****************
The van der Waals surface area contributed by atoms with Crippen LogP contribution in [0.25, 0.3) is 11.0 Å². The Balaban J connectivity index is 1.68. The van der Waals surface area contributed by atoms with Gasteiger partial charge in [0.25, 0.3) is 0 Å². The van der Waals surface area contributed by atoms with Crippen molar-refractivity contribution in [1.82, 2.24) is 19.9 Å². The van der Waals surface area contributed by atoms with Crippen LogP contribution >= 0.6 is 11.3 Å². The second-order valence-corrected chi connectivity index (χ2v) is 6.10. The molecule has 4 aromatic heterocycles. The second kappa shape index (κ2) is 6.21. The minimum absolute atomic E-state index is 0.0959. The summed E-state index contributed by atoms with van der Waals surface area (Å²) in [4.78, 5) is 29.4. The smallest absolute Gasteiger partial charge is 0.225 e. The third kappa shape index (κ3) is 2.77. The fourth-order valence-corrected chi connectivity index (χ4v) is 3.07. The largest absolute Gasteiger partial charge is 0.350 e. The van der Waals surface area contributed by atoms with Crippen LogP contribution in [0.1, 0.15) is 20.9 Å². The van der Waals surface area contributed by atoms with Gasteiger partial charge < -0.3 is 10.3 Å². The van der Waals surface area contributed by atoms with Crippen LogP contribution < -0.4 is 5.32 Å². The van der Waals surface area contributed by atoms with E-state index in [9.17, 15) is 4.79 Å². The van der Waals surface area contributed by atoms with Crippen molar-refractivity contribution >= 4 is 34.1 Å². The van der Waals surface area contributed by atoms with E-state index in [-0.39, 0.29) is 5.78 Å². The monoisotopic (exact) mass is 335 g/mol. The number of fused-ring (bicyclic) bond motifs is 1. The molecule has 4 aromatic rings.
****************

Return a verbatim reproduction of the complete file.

The van der Waals surface area contributed by atoms with Crippen LogP contribution in [0.25, 0.3) is 11.0 Å². The Balaban J connectivity index is 1.68. The van der Waals surface area contributed by atoms with Gasteiger partial charge in [0.25, 0.3) is 0 Å². The van der Waals surface area contributed by atoms with Crippen molar-refractivity contribution in [1.82, 2.24) is 19.9 Å². The van der Waals surface area contributed by atoms with Crippen LogP contribution >= 0.6 is 11.3 Å². The second-order valence-corrected chi connectivity index (χ2v) is 6.10. The molecule has 4 aromatic heterocycles. The second kappa shape index (κ2) is 6.21. The minimum absolute atomic E-state index is 0.0959. The summed E-state index contributed by atoms with van der Waals surface area (Å²) in [4.78, 5) is 29.4. The smallest absolute Gasteiger partial charge is 0.225 e. The third kappa shape index (κ3) is 2.77. The fourth-order valence-corrected chi connectivity index (χ4v) is 3.07. The largest absolute Gasteiger partial charge is 0.350 e. The van der Waals surface area contributed by atoms with Crippen LogP contribution in [0.1, 0.15) is 20.9 Å². The van der Waals surface area contributed by atoms with Gasteiger partial charge < -0.3 is 10.3 Å². The van der Waals surface area contributed by atoms with Crippen LogP contribution < -0.4 is 5.32 Å². The van der Waals surface area contributed by atoms with E-state index in [9.17, 15) is 4.79 Å². The van der Waals surface area contributed by atoms with Crippen molar-refractivity contribution >= 4 is 34.1 Å². The van der Waals surface area contributed by atoms with E-state index in [-0.39, 0.29) is 5.78 Å². The monoisotopic (exact) mass is 335 g/mol. The number of fused-ring (bicyclic) bond motifs is 1. The molecule has 4 aromatic rings.